Cut Out for Collecting Wrenches

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vy Sara Jordan-Heintz
Janie and Olan Bentley

Olan Bentley of Washington Court House, Ohio, could be classified as a super collector. Antique farm equipment and related tools — especially cutout wrenches — are among his favorites.

“I liked the looks of them, so I started picking them up when I could,” he says. “But then it becomes an obsession. You’re always looking for the one you don’t have.”

Olan owns 65 cutout wrenches dating to the 1900s-1920s. What makes that variety stand out from run-of-the-mill wrenches is that the manufacturers’ names are cut through or around the metal, instead of merely being embossed or engraved. He says that many such wrenches produced in the early years of the last century came with early corn planters.

For Olan, it all began in the 1980s, during the time he was actively collecting cast iron implement seats. But it is also an inherited interest. Both Olan’s father and grandfather were interested in antique farm equipment. “My grandfather was dealing in old, horse-drawn farm machinery back in the 1930s and ’40s,” he says.

He probably won’t find them all

While every collector has his or her own personal taste, Olan likes to refurbish the wrenches. He paints the bodies black and the lettering white, and mounts them on white pegboard, so they “pop” when viewed from a distance.

How does that impact a wrench’s value?

“If it’s a rare wrench, they’re going to buy it whether it’s painted or not,” he explains. “Some people frown on it. It’s just like the cast iron seats, where some people like to keep them the way they find them, all rusted, and others have them painted.”

Wrenches in his collection were manufactured primarily in the U.S. and Canada. Manufacturers represented include John Deere, Verity, Verity 3, Comet, OXO, Noxon, Hamilton, Casaday and W Plow Co. “I also have two of the three wrenches known from overseas,” Olan says. “One is a Hurtu Jr. and the other is a large John Bull. Both are very rare.”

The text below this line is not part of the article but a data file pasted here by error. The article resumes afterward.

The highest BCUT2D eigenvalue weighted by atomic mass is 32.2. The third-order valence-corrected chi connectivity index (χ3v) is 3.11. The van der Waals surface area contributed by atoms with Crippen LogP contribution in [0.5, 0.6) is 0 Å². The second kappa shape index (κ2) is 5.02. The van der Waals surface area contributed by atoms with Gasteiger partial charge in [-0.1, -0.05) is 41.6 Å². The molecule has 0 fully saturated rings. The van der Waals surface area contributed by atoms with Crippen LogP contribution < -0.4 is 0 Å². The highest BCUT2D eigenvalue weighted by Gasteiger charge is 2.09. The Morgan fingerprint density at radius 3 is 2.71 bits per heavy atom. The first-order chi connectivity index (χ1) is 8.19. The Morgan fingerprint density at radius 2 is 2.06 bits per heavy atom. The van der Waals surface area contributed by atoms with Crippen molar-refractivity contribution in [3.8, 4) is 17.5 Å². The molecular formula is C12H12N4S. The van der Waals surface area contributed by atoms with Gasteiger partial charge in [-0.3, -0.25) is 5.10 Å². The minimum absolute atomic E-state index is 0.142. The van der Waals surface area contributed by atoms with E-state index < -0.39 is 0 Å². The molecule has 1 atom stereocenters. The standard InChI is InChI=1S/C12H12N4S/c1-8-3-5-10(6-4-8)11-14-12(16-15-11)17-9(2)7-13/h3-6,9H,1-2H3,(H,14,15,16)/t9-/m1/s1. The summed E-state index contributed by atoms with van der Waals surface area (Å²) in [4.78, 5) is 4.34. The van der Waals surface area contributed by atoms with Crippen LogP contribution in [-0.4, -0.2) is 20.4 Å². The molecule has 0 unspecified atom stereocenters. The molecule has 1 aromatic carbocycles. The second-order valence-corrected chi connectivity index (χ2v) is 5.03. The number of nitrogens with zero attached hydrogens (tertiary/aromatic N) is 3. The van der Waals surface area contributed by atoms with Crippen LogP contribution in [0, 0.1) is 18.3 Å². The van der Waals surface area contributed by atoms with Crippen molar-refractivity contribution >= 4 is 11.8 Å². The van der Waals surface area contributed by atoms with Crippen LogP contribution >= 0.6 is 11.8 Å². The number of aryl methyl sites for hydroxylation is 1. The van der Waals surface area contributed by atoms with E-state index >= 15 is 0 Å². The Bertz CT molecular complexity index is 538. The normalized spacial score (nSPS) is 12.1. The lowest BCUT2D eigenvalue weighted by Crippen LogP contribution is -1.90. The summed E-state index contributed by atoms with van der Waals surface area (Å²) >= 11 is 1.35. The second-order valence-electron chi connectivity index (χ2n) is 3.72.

He estimates there may be only three or four cutout wrenches he doesn’t own — but he doubts he’ll ever find them all. He searches for his treasures on eBay, through members of clubs he belongs to (including the Missouri Valley Wrench Club), and at flea markets and engine shows.

Rare wrench linked to 1918 tractor

As with all collectibles, prices for cutout wrenches depend on the rarity of the piece. Some go for a few dollars; some for as much as $20,000. “Some have several variations in design and numbers, such as the Deere, of which I have seven variations,” he says. “Some are common; one Deere with hammers on it brings a few hundred dollars. Another name with many variations is the Planet Jr. (with the rare H-11, T63 and 312).”

Olan said the granddaddy of them all is the coveted John Deere TR590. The wrench was included in the toolbox of the first John Deere tractor – the 1918 Joseph Dain-designed all-wheel drive.

“Less than a dozen of these wrenches are known of,” he says. “Only two of these tractors are known to exist. The sky is the limit on the value of these John Deere wrenches.”

It’s a tough market for collectors. “Sometimes you don’t even know a wrench exists until you see it,” he said. “And most of this stuff has been gathered up. The values go up and down. The farmers are hurting in this economy, so if the farm community doesn’t have the extra money, the collectible value will be softer. Also, a lot of the old collectors have passed away, and the younger people don’t know the value of what stuff used to bring. Some are once-in-a-lifetime finds. When you see it, it’s the time to buy it. That’s what I’ve learned.”

The coveted John Deere TR590 wrench was included in the toolbox of the 1918 Joseph Dain-designed all-wheel-drive tractor.

The king of the corn toppers

A member of the Corn Items Collectors Assn. since the mid-1980s, Olan also collects seed corn license plate toppers. These small signs, which were attached to license plates, were popular premiums in the 1930s and ’40s.